Those of you who have been following this blog will remember that just over a year ago, we had quite the scare when trying scrambled eggs on our son for the first time, which ended with a rushed trip to the emergency department (view original article here). We have had a couple of mild exposures since then but generally speaking, our family adapted well to living in an egg free zone. What I am most thankful for is that Jack's allergy was relatively mild and could be treated with antihistamine drops. Following the instructions of the paediatric immunologist, at the end of last year we commenced a program of controlled egg exposure as luckily, egg allergies are something that children often grow out of.
My husband was quite happy with the controlled egg exposure program, as it involved eating lots of chocolate cake. We started with a chocolate cake containing one egg and gave jack a small portion. Having had no reaction, we increased his portion size on subsequent days until he was happy eating a normal toddler sized piece of cake. The following week we did the same with a two-egg cake, then a mud cake with five eggs. Jack was fine on all the cakes and despite my paranoia at any red mark that may or may not have actually appeared on his face, it all went well. The doctor had then advised us to try hard boiled egg, first the yolk, then the white. We kinda skipped this phase and went straight to a baked quiche. He's had quiche a bunch of times now and been fine. Yippee!!
|Enjoying some egg-free cake.|
Most children with an egg allergy are allergic to the proteins in the raw egg white. Once eggs have been cooked for a certain period of time the proteins change and no longer cause the same reactions. I haven't been brave enough to try scrambled eggs again given their short cooking time, but it's wonderful not having to keep Jack away from anything that may have egg in it. He loves sampling whatever I'm eating and it's great that we've been able to work on his cake appreciation.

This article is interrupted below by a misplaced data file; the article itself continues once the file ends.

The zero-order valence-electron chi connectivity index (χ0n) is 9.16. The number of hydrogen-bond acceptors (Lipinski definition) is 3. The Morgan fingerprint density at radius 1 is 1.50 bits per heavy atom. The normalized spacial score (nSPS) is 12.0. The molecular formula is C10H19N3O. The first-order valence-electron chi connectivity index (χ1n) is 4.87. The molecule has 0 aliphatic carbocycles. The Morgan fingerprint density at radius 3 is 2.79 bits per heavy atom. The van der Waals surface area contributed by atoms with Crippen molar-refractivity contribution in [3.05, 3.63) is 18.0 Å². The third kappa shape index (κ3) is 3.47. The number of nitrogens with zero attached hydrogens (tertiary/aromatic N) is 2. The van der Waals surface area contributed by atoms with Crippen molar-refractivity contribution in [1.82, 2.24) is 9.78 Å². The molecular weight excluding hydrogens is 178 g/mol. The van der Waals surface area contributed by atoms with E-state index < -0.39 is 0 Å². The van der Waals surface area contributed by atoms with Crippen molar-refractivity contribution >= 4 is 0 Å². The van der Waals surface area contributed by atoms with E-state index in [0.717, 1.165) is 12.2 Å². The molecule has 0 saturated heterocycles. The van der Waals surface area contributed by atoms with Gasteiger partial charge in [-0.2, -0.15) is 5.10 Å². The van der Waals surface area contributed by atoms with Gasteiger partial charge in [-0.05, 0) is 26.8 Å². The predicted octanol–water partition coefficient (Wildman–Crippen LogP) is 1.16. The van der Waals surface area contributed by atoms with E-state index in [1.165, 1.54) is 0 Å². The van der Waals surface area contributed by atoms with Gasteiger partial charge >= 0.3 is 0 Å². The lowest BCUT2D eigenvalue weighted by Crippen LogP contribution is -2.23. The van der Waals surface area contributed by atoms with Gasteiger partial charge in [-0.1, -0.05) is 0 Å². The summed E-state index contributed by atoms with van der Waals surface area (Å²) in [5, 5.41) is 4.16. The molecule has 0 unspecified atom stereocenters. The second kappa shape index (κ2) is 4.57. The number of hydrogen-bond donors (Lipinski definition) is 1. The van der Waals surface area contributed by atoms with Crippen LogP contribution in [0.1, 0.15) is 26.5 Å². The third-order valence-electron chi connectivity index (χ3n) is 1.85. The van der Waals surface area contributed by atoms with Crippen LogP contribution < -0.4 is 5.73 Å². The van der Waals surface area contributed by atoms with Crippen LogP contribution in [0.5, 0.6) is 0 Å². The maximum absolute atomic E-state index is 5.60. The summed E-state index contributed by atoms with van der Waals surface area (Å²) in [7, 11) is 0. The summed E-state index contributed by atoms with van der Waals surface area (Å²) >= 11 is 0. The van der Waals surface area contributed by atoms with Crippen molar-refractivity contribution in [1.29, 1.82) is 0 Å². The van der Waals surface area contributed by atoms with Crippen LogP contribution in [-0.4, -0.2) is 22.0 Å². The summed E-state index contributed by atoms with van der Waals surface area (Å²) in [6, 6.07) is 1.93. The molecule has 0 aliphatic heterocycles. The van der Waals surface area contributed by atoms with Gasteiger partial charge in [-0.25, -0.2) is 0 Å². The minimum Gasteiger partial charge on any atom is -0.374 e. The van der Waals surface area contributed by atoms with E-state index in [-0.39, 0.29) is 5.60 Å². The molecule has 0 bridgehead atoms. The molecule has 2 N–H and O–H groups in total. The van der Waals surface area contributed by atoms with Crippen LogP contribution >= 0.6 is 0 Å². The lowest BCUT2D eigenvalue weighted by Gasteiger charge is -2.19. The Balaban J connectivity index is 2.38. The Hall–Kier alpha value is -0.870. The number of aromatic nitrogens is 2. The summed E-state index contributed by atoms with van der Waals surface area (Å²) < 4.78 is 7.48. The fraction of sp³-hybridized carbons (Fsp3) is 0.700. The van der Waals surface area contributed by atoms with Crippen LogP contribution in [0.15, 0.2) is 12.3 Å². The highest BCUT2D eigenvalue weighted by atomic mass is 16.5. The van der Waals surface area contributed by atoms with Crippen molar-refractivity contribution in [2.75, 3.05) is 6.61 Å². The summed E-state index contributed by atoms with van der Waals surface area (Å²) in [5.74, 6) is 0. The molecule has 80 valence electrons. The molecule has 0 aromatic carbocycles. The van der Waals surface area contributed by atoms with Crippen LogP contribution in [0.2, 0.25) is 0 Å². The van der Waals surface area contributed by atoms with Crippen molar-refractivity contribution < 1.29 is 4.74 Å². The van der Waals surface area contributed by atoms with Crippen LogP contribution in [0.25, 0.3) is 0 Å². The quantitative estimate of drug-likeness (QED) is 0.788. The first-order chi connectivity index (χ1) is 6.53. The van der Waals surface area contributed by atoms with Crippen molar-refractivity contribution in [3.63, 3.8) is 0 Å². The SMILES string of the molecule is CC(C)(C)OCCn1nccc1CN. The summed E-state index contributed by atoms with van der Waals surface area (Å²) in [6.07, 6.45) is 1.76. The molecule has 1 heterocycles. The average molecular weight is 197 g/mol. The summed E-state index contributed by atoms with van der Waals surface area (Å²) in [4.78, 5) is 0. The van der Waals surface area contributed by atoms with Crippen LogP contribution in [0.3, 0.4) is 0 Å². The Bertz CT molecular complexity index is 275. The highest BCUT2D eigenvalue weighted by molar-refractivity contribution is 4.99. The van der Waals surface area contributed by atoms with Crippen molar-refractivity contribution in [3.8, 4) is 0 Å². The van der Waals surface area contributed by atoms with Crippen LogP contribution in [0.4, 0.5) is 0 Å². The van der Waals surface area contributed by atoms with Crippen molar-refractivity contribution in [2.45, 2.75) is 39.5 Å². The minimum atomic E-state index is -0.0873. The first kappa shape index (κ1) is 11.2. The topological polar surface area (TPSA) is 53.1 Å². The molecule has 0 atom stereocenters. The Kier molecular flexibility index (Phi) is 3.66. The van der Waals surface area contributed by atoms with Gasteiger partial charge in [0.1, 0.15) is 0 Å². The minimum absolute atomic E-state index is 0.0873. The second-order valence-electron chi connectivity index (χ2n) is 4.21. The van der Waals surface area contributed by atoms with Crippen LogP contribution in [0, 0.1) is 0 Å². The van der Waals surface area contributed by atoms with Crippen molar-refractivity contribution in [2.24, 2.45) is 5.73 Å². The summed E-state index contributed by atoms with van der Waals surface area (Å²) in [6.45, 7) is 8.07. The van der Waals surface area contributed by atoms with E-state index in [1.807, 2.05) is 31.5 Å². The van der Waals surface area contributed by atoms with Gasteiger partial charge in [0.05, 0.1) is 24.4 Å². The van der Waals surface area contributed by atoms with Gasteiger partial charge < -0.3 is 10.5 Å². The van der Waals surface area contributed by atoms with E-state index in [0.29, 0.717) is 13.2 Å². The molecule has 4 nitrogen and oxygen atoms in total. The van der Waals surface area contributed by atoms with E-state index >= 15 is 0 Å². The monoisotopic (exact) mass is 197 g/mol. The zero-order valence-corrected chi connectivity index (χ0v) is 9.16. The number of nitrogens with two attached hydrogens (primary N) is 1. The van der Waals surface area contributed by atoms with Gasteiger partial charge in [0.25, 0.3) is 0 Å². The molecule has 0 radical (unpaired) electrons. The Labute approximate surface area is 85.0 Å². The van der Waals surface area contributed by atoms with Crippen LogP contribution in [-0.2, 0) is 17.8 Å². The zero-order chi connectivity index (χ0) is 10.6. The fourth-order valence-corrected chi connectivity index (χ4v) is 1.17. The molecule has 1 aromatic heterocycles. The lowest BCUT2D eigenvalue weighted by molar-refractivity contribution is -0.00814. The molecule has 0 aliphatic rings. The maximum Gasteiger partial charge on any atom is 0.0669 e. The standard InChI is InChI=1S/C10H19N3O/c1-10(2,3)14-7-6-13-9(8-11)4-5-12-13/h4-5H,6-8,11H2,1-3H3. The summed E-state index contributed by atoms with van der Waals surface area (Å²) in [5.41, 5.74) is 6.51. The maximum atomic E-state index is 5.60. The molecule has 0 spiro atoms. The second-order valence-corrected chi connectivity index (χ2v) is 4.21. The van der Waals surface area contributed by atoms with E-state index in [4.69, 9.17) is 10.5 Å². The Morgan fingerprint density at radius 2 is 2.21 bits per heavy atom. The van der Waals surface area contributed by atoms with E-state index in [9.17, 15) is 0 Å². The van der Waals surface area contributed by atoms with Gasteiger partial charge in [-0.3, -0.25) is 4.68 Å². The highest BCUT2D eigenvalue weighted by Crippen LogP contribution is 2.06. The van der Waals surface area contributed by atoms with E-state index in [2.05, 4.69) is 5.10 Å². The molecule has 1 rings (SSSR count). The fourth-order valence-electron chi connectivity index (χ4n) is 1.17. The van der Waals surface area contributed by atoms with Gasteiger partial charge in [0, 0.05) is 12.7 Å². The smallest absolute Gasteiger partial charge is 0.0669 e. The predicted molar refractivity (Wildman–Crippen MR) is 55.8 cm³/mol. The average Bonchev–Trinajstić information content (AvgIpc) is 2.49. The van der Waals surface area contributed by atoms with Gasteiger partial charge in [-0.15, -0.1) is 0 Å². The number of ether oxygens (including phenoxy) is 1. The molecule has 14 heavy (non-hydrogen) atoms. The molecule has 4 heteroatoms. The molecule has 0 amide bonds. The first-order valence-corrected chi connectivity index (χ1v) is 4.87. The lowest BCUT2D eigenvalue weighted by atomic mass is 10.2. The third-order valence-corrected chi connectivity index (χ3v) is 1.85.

As someone who loves to bake, I tried a range of egg replacement products with varying degrees of success. Most egg replacements achieved the raising element but I found the binding element was missing. After much trial and error (and many cakes that broke apart coming out of the tin), I found Psyllium Husk to be the best as it helped bind the cakes together. It's available in most health food stores and health food sections in the larger super markets. 1 tablespoon of psyllium husk mixed with 2 tablespoons of water makes the equivalent of one egg. A word of warning though, mix it up immediately before use as the paste becomes like glue if left for too long.
Whilst my allergy story has a nice happy ending, I'm constantly reminded of other parents dealing with dangerous allergies on a daily basis. Know the children in your circle, playgroup etc, and remember that exposure to the wrong foods is a very serious health issue for many people.